Are you serious? You’ve got to be kidding me

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By Strategic Partner Paul Arnold

The recently released TCCI Tasmania Report gives an interesting report card on the performance of the State’s economy.

The report confirms that the largest employment industry for the North West (NW) in 2011 was manufacturing at 12.2 per cent of the workforce, followed by retail trade (11.5 per cent), with agriculture, forestry and mining making up seven per cent as too did accommodation and food services. Over the past six years, there has been many ups and downs in all sectors in the NW. When released, the 2016 Census, if found to have sufficient qualitative data, will highlight these challenges.

It is pleasing then to see the recent positive announcements around manufacturing. As highlighted previously in the Source, the NW region has manufacturing as one of its major strengths and the recent loss of caterpillar jobs has allowed employers, such as Southern Prospect to successfully bid for the Metro Bus contract, building 100 new buses from 2017 to 2020.

Keeping these manufacturing skills in the region (40 jobs with Southern Prospect and lots more in the supply chain) will bode well for the substantial vision of the Elphinstone Group to tender for and grow several intelligent mining and associated machines from plate metal to world class driverless machines.

The NW is very blessed to have the Elphinstone Group and Delta Hydraulics, amongst many others, producing innovative and world class machinery that provides so many other supply line jobs. Together they have over 2,000 customers in more than 30 countries, across a broad range of industry segments, including mining. The employment to be generated in this sector will build an even more resilient NW economy over the decade. It has to be said they have done all of the heavy lifting without too much government help, so recent successful grants for organisations are an excellent investment.

Other positive developments in the accommodation and food services sector have been the Vos Hotel Development Application at Boat Harbour Beach, 46 new units planned for Stanley Beach, and the Horizons accommodation expansion in Stanley. These initiatives, once approved, will fill a much needed shortfall in accommodation in the area. Other developments such as Devonport’s Living City accommodation expansion, add to the possibilities for 2017.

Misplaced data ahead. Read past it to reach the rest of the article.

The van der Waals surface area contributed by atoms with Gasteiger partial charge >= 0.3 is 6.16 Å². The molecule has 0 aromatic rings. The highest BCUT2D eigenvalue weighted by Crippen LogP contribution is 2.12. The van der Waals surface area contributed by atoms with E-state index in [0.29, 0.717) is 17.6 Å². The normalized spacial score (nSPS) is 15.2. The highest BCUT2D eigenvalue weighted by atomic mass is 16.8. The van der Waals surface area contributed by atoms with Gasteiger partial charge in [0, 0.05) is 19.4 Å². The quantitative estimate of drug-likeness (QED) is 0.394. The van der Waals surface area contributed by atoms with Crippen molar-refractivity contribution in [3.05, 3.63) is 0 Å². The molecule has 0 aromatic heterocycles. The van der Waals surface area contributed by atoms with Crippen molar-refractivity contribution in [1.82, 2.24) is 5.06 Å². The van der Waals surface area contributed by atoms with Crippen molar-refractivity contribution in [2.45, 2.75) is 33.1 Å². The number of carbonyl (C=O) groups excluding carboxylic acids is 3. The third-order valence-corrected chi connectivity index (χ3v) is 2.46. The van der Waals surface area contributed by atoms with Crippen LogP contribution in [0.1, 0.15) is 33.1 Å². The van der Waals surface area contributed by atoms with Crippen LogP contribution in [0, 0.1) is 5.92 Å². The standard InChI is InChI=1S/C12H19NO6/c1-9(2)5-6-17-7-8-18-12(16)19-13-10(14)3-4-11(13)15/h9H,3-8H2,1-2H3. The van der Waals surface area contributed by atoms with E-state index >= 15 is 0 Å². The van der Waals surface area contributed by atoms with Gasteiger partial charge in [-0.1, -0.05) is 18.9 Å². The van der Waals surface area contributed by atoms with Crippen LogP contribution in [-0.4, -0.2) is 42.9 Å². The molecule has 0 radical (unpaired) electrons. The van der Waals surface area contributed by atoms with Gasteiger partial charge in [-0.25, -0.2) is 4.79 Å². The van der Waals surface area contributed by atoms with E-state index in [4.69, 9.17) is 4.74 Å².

It’s not much wonder the ‘vibe’ around the NW is positive from the job perspective, as we begin 2017.

However, if only the entrepreneurial skills of the manufacturing and tourism giants could be emulated in Tasmania’s most competitive employment sector, agriculture, forestry and fishing.

One of the most interesting things highlighted in the Tasmania Report, is the relative performance of Tasmania’s economy compared with the other states, and while real progress is being made, we need to seriously assess why we can’t increase our gross state product from its current $18,572 deficit compared with the national average.

Gross state product has a lot to do with labour productivity, employment participation and hours worked. Yes, there must be improvement in all three. The report highlights that the industry sector showing the greatest labour productivity when compared to the rest of Australia for 2015/16, is agriculture, forestry and fishing.

It is so devastating then to see the public brawl between two key players in the aquaculture industry (Tassal & Huon Aquaculture). One could be confused for thinking that science is the first victim in this little ‘spat’. Tasmania can ill afford making headlines in its food production systems. When watching this play out, all I can say is ‘are you kidding me’. Surely the world needs our aquaculture industry singing from the same song sheet, supported by credible scientists, demonstrating sustainable practices. It can’t be that hard.

If we add to that the fortunes of Bellamy’s Australia, and its impact on Tasmania’s reputation, we can’t be serious. It is basically an excellent idea around infant food amongst other things,  that has been caught in the web of international trade intrigue, particularly in China. Sadly, its infamous slump reflects poorly on the Tasmanian Food Production system. This damages the state’s reputation and the opportunity for other Tasmanians to benefit from the agricultural opportunities.

If only we could find agricultural entrepreneurs that could grow a truly Tasmanian food company AND guarantee both origin of production in Tasmania, and the majority of profits returned to Tasmania. It is possible, if only we could get serious.  Tassie’s best days are ahead of it….. if only.

If the government is serious about niche Tasmanian agriculture reaching its potential, it is going to have to toughen up and get its hands dirty.  The world awaits…


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